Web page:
From the old birthday rhyme: “The child that is born on the Sabbath day is bonny and blithe, and good and gay.”
“Whaat?” you may now ask. “Just because it was a Sunday!”
In my college days, gay primarily meant cheerful. Gay has four meanings in my old 1974 edition of the Oxford
Advanced Learner’s Dictionary (OALD): 1. light-hearted; cheerful… 2. suggesting happiness… 3. loose, irresponsible…
4. (colloquial) homosexual.
Fast-forward to 2012 and the latest OALD edition, where the order or importance is upside-down: 1. (of people,
especially men)… homosexual. 2. [only before noun] connected with people who are gay: a gay bar... 3. boring...
4. happy and full of fun. Meaning No. 4 is also described as “old-fashioned” usage. How English has changed
in my own working life!
A few more examples: Awesome was something that frightened you (maybe an erupting volcano). Now it means
very good (like a tasty sandwich). The same thing happened in the 19th century to terrific, which originally meant
“filled with terror.” Faculty was a group of academic departments or teachers (also known as members of the faculty).
But today (in Mumbai) I often hear, “He is a faculty at our college.” Invite was always a verb (you couldn’t send an
invite, you sent an invitation).
I was told to avoid But at the start of a sentence. But that’s perfectly okay now. Rekha used to be an actress, as
were a lot of other Bollywood ladies. Now they’re all actors. And I might say, “Every actor loves their job.” (Don’t
complain, I’ve just used the “gender-neutral singular their” and avoided the clumsy “his or her.”)
You have to keep up with such changes—or you might think much of what you hear or read is wrong.
In March 2010, Reader’s Digest ran an international cover story with the title “Who Do You Trust?” after we carried
out online polls in Australia, South Africa, Singapore, Canada and India—all former colonies where English thrives.
Should we have used Whom? We debated it during a teleconference on the article among senior Digest editors in
some of those countries and the consensus was that Whom, if used here, would make us sound stuffy and
academic. So we deliberately chose Who. A few years ago, we might all have lost our jobs. But whom is now
old-fashioned in many circles, and may soon vanish just the way thou did.
Editors taking such a decision—one way change comes about in the language of Milton, Shakespeare and
The Digest. And who else can you trust to set such changes in motion? Youngsters, bloggers, musicians (“Who
do you love?” Bo Diddley / Rolling Stones), but not your average English teacher, although anyone who graduated
with English should have learnt that a living language must keep changing, or else it is dead.
The anti-hopefully brigade. I was once told to avoid that most positive of words: Hopefully, which roughly means
“we hope something will happen.” I couldn’t understand the logic, since nobody complained about starting a
line with similar words like Regrettably or Fortunately. But Hopefully (used as in “Hopefully, we’ll get there by
lunchtime”) arrived late into English, only in the 1960s. One professor even started the Anti-Hopefully Society,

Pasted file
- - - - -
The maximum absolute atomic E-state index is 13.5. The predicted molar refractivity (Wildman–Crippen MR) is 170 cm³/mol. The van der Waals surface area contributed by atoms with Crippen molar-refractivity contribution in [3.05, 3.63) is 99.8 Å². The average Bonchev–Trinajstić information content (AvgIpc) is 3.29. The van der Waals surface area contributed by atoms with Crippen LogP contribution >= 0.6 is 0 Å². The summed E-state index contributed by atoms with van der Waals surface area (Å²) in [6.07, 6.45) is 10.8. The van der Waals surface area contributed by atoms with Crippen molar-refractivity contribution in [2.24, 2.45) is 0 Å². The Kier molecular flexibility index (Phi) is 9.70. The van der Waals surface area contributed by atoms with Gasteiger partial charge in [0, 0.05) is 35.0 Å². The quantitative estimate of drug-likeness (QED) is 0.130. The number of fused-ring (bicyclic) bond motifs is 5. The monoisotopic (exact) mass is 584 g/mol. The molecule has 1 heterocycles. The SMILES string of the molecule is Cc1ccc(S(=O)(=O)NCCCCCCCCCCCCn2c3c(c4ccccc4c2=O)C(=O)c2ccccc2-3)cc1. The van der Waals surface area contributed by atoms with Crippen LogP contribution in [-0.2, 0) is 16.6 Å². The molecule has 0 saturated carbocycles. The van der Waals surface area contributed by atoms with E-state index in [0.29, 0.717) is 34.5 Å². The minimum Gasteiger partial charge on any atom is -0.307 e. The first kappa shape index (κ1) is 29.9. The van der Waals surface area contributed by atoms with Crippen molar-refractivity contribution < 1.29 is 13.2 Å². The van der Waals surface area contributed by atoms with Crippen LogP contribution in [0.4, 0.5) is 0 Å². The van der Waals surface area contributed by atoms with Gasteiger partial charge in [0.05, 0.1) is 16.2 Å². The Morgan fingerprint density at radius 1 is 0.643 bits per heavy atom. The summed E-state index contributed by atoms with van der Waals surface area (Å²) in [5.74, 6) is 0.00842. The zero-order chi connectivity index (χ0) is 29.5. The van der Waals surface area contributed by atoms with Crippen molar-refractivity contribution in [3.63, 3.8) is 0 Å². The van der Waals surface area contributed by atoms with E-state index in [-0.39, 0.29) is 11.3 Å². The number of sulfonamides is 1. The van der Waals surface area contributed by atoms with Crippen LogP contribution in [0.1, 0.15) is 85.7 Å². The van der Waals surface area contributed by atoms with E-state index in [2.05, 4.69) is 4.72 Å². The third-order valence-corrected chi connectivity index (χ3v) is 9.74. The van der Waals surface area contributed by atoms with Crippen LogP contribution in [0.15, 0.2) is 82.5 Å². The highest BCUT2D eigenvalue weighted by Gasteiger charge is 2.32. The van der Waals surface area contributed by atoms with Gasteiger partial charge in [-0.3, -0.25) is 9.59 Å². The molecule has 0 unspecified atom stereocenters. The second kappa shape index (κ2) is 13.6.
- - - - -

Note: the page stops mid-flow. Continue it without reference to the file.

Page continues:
maintaining that people who go about saying “hopefully” should be informed of that terrible error.
Nobody cared for him, and anyone who wanted to say “Hopefully, …” did so with impunity. Older dictionaries
warn you about the usage.
“… it is still considered incorrect by some people,” warns my 1995 Concise Oxford Dictionary.
Meanwhile, the new Longman’s Dictionary of Contemporary English has no such warning. It also has some entries
in red, denoting the most commonly used words in the language. Words like immediately, never and hopefully.
Grammarians who objected explained that while adverbs such as regretfully and fortunately can be converted to
the form “it is regrettable that” or “it is fortunate that,” hopefully could not be converted to “it is hopable that.”
How silly!Why convert? Why bother about stodgy grammarians? Just say Hopefully... when you want to. It’s free.
That best-selling Reader’s Digest book How to Write and Speak Better has the last word on Hopefully: “The only
reason to avoid it is to wish not to sound illiterate in the ears of traditionalists.”
Corrupting Shakespeare. You can’t win against the slow and steady power of a living, changing language. As
long as our needs change, there will be new words spoken, new grammatical “mistakes” and new ways of
using old words. Many of them will slip into writing or print as well, sometimes with new short forms.
So your best bet is to understand new usage (check new dictionaries or use an online resource like
dictionary.com) and stop complaining about the “bad, incorrect, faulty, improper English young people use these
days.” It’s those young people who always win by the time they are older and complaining about the next
generation of young people murdering the language.
Most of us can’t understand much of Shakespeare without footnotes or teachers, primarily because English has
been “corrupted” since his day. Go back another 200 years and you’ll find Chaucer’s language even more
incomprehensible. Take his first line from The Canterbury Tales: “Whan that Aprill with his shoures soote...”
[Modern corruption: “When April with its sweet showers...”]. Let’s rewind yet another 200 years and try to read this
purest form of written English from the epic Beowulf, another famous first line: “Hwæt! We Gardena in
Can’t understand good Old English, huh? Neither can I. Centuries of abuse by ignorant youngsters (and editors)
contributed to the English you could follow easily when you watched Beowulf, the recent movie.
Finally, let’s return to the present day and this SMS, also in English: “onnta! pls hoas m8, ive pos rn. brb.” **
You think you can stop that trend? Im rofl. *
Lo, praise of the prowess of people-kings…**
Oh, no, not this again. Please hold on asecond, mate. I have parent over shoulder right now. Be right back.